Some animals dissipate heat absorbed from their surroundings by various mechanisms. Owls, poorwills and nighthawks gape open-mouthed while rapidly fluttering their throat region to evaporate water from their mouth cavities. (Only animals with a good supply of water from prey can afford this type of cooling, however.) Many desert mammals have evolved long appendages to dissipate body heat into their environment. The enormous ears of jackrabbits, with their many blood vessels, release heat when the animal is resting in a cool, shady location. Their relatives in cooler regions have much shorter ears.
New World vultures, such as the turkey and black vultures, are dark in color and thus absorb considerable heat in the desert. But they excrete urine on their legs, cooling them by evaporation, and circulate the cooled blood back through the body. This behavior, called urohydrosis, is shared with their relatives the storks, successful birds of the African deserts. Both vultures and storks may escape the hot midday temperatures of the desert by soaring effortlessly, high on thermals of cooler air.
Many desert animals are paler than their relatives elsewhere in more moderate environments. Pale colors may be seen in feathers, fur, scales or skin. Pale colors not only ensure that the animal takes in less heat from the environment, but help to make it less conspicuous to predators in the bright, pallid surroundings.
The mechanisms some desert animals have evolved to retain water are even more elaborate. They range from simple to physiologically complex. Some retain water by burrowing into moist soil during the dry daylight hours (all desert toads). Some predatory and scavenging animals can obtain their entire moisture needs from the food they eat (e.g., turkey vulture) but still may drink when water is available. Reptiles and birds excrete metabolic wastes in the form of uric acid, an insoluble white compound, wasting very little water in the process. Mammals, however, excrete urea, a soluble compound that accounts for considerable water loss. Most mammals, therefore, need access to a good supply of fresh water, at least every few days, if not daily.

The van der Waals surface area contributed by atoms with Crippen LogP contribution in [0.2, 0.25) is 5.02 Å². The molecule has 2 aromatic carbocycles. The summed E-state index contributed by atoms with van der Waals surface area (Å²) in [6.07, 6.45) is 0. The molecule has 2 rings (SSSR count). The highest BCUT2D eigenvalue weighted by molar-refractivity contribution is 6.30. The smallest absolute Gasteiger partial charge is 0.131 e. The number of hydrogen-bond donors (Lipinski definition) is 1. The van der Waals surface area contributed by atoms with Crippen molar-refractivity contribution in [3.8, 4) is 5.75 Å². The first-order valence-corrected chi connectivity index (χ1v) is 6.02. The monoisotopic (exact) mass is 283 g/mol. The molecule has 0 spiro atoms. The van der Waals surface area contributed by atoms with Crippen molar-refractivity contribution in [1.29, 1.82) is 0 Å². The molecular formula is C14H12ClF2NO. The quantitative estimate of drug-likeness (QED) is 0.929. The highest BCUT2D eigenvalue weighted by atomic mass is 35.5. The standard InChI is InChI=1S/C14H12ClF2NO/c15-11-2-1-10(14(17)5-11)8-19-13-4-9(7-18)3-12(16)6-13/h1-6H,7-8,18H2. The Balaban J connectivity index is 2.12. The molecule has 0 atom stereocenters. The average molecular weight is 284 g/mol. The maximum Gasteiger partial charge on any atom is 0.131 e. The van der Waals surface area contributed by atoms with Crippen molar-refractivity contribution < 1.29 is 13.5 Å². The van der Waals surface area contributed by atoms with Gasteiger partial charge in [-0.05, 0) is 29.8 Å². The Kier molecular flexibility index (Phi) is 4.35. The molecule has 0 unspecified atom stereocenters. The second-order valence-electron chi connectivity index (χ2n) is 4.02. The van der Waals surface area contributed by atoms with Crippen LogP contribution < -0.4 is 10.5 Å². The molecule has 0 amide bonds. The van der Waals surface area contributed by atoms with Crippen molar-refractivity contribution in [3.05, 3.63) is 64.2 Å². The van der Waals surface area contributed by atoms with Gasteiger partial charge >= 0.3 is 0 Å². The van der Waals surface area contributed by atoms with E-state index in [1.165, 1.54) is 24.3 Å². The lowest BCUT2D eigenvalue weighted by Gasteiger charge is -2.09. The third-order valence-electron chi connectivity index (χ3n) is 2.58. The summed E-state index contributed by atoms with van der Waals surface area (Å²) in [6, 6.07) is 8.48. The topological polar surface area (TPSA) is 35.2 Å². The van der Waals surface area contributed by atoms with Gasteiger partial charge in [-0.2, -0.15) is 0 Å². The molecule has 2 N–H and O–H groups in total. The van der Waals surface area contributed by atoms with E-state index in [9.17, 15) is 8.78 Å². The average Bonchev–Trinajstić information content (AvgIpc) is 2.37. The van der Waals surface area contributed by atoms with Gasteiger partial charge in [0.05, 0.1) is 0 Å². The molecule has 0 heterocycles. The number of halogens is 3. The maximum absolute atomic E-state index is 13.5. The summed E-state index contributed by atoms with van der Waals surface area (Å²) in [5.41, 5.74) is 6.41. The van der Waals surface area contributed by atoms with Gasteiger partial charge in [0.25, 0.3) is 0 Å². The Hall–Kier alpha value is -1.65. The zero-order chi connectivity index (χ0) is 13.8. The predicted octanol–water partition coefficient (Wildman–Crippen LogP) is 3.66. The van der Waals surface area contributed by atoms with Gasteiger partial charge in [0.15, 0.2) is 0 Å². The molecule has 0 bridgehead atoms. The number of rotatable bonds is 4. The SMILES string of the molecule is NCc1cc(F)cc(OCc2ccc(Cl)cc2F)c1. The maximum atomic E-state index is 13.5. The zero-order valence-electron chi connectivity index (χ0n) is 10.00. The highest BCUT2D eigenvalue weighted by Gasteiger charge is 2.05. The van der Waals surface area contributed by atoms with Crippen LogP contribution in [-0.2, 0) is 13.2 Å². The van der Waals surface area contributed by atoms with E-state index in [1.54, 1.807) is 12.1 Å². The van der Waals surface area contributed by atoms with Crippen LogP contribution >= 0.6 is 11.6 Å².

Desert creatures derive water directly from plants, particularly succulent ones, such as cactus. Many species of insects thrive in the deserts this way. Some insects tap plant fluids such as nectar or sap from stems, while others extract water from the plant parts they eat, such as leaves and fruit. The abundance of insect life permits insectivorous birds, bats and lizards to thrive in the desert.
Some desert creatures utilize all of these physical and behavioral mechanism to survive the extremes of heat and dryness. Certain desert mammals, such as kangaroo rats, live in underground dens which they seal off to block out midday heat and to recycle the moisture from their own breathing.
These ingenious rodents (there are a number of species) also have specialized kidneys with extra microscopic tubules to extract most of the water from their urine and return it to the blood stream. And much of the moisture that would be exhaled in breathing is recaptured in the nasal cavities by specialized organs.
If that weren't enough, kangaroo rats, and some other desert rodents, actually manufacture their water metabolically from the digestion of dry seeds. These highly specialized desert mammals will not drink water even when it is given to them in captivity!
These are just a few examples of the ingenious variety of adaptations animals use to survey in the desert, overcoming the extremes of heat and the paucity of water.